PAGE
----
“We are also looking at ensuring that judgment in every pre-election matter is delivered in writing  within 180 days  from the date of filing of the suit, while the appeal from a decision in a pre-election matter shall be filed  within 14days  from the date of delivery of the judgment that is being appealed. An appeal from a decision of a Court in a pre-election matter shall be heard and disposed of  within 60 days  from the date of filing of the appeal.

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“Again, we seek to alter the Section to provide that where a preliminary objection or any other interlocutory issue touching on the jurisdiction of the tribunal or court or on the competence of the petition itself is raised by a party, the tribunal or court shall suspend ruling thereon and deliver same at the stage of final judgment. This is to ensure that no court stays proceedings on account of an interlocutory issue.”

He also explained that Sections 134(4) and (5), 179 (4) and (5) as well as Section 225 of the 1999 Constitution were proposed for amendment to extend the time for conducting presidential and Governorship re-run elections from seven to 21 days to allow the Independent National Electoral Commission (INEC) adequate time to prepare.

Ekweremadu said the proposed amendments will also empower INEC to de-register political parties, which breach registration requirements or those which fail to win at least one of presidential, governorship, local government chairmanship elections or a seat in the National or State Assembly elections.

On the nation’s federalism, Ekweremadu stated that there were plans to amend the Second Schedule, Part I of the Constitution, to restructure the legislative lists and ensure proper devolution of powers  to allow states the needed leverage and room to take initiatives for competitive development.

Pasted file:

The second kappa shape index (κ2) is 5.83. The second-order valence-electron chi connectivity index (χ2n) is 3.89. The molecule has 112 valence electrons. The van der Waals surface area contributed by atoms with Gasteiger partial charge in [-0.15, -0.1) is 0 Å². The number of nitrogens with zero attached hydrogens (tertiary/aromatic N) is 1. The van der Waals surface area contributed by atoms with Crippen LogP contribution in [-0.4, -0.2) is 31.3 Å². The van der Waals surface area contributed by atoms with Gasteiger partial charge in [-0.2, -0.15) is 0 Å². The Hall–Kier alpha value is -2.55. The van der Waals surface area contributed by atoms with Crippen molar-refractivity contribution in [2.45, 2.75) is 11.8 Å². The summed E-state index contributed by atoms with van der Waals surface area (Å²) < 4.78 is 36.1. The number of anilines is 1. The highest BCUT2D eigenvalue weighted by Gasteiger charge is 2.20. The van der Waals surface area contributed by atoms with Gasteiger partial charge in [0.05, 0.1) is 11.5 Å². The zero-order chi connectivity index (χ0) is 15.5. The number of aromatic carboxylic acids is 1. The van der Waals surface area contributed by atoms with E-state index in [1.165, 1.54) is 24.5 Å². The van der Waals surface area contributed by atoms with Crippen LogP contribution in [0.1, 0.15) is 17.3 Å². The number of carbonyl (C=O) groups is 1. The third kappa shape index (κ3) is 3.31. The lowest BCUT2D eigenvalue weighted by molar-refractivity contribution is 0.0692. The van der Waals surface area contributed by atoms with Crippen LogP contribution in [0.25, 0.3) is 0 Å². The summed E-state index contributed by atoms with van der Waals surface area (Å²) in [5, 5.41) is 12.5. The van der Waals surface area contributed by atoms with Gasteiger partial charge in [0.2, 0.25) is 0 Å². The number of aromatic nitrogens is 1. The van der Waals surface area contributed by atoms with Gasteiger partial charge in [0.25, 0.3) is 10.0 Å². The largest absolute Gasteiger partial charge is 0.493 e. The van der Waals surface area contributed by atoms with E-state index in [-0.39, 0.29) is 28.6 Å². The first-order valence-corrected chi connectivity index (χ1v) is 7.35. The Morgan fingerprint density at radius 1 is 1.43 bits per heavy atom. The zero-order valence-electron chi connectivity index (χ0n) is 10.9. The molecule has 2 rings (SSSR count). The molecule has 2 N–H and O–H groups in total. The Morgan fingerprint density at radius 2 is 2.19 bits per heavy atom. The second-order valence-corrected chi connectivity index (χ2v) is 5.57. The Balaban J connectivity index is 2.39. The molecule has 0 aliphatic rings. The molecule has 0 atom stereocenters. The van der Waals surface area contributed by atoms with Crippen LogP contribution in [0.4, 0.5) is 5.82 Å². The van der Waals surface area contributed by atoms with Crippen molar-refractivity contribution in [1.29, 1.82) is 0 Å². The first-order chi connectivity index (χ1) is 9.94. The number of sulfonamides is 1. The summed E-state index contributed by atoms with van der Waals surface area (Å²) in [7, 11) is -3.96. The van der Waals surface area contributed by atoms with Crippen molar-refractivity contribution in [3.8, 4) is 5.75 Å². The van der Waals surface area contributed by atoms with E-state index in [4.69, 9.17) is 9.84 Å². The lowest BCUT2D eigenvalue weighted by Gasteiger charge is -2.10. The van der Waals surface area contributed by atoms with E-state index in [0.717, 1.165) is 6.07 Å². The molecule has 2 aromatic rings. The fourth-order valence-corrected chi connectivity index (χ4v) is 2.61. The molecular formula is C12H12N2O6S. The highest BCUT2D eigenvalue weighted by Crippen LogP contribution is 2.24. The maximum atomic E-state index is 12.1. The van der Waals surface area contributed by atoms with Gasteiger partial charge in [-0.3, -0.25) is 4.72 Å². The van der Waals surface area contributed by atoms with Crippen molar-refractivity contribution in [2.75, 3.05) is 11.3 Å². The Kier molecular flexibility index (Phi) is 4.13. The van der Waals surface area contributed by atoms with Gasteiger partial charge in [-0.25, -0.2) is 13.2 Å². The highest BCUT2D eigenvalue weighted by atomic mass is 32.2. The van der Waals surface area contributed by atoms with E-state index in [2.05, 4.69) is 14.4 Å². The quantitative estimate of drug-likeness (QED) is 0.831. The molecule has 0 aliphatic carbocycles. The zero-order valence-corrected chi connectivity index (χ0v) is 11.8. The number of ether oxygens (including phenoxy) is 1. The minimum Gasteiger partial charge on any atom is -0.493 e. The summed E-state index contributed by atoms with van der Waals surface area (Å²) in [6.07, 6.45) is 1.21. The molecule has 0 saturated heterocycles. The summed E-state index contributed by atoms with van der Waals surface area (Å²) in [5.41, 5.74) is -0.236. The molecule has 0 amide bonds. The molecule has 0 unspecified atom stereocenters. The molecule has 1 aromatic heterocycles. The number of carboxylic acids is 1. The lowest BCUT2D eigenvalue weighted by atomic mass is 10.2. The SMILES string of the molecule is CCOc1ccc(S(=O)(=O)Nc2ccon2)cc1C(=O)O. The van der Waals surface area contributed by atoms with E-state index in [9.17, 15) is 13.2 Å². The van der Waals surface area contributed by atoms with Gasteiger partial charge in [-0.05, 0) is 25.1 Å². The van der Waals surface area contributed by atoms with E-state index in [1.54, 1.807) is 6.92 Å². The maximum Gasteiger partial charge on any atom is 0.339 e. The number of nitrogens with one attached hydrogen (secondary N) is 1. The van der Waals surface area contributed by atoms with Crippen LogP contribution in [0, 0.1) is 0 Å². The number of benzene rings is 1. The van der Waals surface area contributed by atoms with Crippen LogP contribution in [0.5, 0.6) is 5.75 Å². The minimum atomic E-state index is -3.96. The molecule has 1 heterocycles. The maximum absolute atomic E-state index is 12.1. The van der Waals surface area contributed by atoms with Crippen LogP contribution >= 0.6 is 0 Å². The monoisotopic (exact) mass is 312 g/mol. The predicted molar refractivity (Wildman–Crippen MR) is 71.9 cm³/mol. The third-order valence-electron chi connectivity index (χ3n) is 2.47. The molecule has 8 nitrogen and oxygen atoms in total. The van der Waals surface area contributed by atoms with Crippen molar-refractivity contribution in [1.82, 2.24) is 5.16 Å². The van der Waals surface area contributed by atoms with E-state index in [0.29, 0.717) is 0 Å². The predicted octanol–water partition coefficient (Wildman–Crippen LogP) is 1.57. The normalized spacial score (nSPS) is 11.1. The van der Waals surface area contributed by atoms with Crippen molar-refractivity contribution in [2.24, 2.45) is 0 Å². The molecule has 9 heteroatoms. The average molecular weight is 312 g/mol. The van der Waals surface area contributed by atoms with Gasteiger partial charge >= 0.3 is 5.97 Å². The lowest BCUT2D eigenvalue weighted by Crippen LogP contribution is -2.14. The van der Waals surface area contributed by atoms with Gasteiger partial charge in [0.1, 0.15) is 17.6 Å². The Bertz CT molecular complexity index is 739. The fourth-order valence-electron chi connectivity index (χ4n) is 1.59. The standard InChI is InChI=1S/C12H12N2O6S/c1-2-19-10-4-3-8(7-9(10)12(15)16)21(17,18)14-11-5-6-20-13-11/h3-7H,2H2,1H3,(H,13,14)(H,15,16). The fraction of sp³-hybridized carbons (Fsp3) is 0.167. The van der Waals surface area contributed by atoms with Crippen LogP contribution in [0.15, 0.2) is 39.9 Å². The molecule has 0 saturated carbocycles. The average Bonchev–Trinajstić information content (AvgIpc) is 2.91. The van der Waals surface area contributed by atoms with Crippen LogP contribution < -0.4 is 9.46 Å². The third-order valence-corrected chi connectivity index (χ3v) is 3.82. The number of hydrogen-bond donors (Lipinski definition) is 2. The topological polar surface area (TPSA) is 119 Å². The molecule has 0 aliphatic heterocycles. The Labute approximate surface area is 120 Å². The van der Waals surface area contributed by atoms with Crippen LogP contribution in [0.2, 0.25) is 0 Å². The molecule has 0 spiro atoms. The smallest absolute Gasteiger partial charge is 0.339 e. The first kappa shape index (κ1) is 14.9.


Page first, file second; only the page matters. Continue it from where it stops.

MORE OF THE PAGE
He said Pensions, Prisons, Railways, Stamp Duties, and Wages would be moved from the Exclusive Legislative List, while Arbitration, Environment, Healthcare, Housing, Prisons, Railways, Road Safety, Land and Agriculture, Youths, Public Complaints, and Aviation would be added to them to constitute the Concurrent List.

On Judicial reforms, he said the National Assembly proposing, among others, amendments to Section 233 of the Constitution to  provide for the disposal of applications for leave to appeal to the Supreme Court by three Justices sitting in chambers, if they believed an oral hearing of the application was not required.

Also up for amendment is  Paragraph Twelve, Third Schedule dealing with the Federal Judicial Service Commission. Senator Ekweremadu said the proposal here was to alter the composition of the commission by removing the Attorney-General of the Federation from its membership, while the next most senior Justice of the Supreme Court would become the deputy chairman of the commission.

Also, membership of the Nigerian Bar Association in the commission is to be increased from two to four, while the tenure of members of the commission would become non-renewable.

The post Constitution review: Anxiety as NASS fails to meet deadline appeared first on Vanguard News.